• Dr. Jampel Dell'Angelo, SESYNC, University of Maryland, US and Vincent and Elinor Ostrom Workshop for Political Theory and Policy Analysis, Indiana University, US.
  • Raffaele Bertini M.Sc., University of Florence, Italy.


Ongoing projects


  • Interdisciplinary Workshop Large-scale land acquisitions between resource conflicts and sustainable rural development, Freiburg, 17. November 2015, at the Arnold Bergsträsser Institute Freiburg . Link
  • The Political Economy of Land Grabbing (Oct. 2013 - May 2015, funded by Innovationsfonds Forschung, Albert-Ludwigs-Universität Freiburg).

Research papers

  • Land Grabbing as a Land Seeking Contest: Conflictual globalization or stable social contracts?
  • Institutional Diagnostics of land conflicts in large-scale land acquisitions.
  • The role of institutions and corruption in large-scale land acquisitions.
  • Conflict strategies in large-scale land acquisitions in Bulgaria.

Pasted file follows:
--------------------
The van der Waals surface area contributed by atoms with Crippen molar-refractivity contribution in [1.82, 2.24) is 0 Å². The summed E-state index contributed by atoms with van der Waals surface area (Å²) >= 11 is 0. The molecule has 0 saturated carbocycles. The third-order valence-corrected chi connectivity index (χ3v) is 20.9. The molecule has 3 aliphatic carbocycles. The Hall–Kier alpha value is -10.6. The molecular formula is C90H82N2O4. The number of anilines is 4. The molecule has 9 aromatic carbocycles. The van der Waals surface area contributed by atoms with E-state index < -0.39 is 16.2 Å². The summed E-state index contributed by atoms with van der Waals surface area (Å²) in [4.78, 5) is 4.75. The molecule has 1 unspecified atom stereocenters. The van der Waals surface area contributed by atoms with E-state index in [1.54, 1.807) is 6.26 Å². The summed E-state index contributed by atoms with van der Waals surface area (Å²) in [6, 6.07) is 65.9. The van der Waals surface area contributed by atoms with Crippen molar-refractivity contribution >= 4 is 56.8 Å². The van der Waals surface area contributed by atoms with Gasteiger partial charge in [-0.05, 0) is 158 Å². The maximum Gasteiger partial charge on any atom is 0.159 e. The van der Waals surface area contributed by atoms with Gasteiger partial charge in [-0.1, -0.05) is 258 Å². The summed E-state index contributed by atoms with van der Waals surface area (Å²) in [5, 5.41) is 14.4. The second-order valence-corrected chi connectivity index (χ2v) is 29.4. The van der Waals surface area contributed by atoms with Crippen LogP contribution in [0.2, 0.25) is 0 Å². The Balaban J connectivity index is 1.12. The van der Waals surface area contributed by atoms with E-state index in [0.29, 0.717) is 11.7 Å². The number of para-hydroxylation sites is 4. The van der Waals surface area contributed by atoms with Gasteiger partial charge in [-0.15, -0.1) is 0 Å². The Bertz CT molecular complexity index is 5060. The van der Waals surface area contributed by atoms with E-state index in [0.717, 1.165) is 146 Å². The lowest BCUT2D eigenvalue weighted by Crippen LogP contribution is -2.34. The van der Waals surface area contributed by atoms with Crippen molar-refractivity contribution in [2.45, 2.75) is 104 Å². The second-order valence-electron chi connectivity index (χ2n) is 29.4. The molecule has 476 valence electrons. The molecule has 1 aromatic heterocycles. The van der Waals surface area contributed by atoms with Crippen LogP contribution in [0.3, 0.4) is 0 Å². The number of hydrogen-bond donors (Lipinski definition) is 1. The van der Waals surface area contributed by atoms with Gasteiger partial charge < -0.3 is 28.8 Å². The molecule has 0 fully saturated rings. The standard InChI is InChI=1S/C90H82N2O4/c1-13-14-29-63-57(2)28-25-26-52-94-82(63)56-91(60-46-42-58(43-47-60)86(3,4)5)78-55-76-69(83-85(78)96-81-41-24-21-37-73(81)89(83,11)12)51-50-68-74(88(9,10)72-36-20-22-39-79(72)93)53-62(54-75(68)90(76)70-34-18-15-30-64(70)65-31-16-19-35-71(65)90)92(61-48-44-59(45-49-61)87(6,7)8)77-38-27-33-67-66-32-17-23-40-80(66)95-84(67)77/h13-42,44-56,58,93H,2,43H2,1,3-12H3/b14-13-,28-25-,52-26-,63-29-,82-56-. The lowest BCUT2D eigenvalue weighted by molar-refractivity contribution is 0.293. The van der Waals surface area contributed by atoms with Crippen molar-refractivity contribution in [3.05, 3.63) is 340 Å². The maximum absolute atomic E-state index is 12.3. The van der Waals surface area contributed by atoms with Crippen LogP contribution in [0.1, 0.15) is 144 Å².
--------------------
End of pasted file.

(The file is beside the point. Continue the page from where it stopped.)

• India's role in global land acquisition.
  • Large-scale land acquisitions and regional water conflict dynamics in Ethiopia.


Special Issue

  • "The Political Economy of Land Grabbing" (Special Issue in Homo Oeconomicus, 2015).


Conferences and Presentations

  • Kamski, B. (2015): The ‘water-mechanism’ of agricultural investments in Ethiopia’s South Omo Zone. Paper presented at the Annual World Bank Conference on Land and Poverty 2015: Linking Land Tenure and Use for Shared Properity, August 23-27, 2015, Washington DC.
  • Co-organization of the panel  Land & Water Resources in a Regional Context: Opportunities, Challenges and Hazards at the 19th International Conference of Ethiopian Studies (ICES) Warsaw, August 24-28, 2015. Link


Current Bachelor and Master Theses

  • Barriers and Opportunities for Adaption to Climate and Land-use Change: The Water Crisis in Greater Sao Paulo ( Masters Thesis Ana Helena Alves Palermo Cavalcante) 
  • Land Grabbing in Brasilien – Eine ökonomische Analyse der Chancen und Risiken (Bachelor Thesis Christoph Bühler).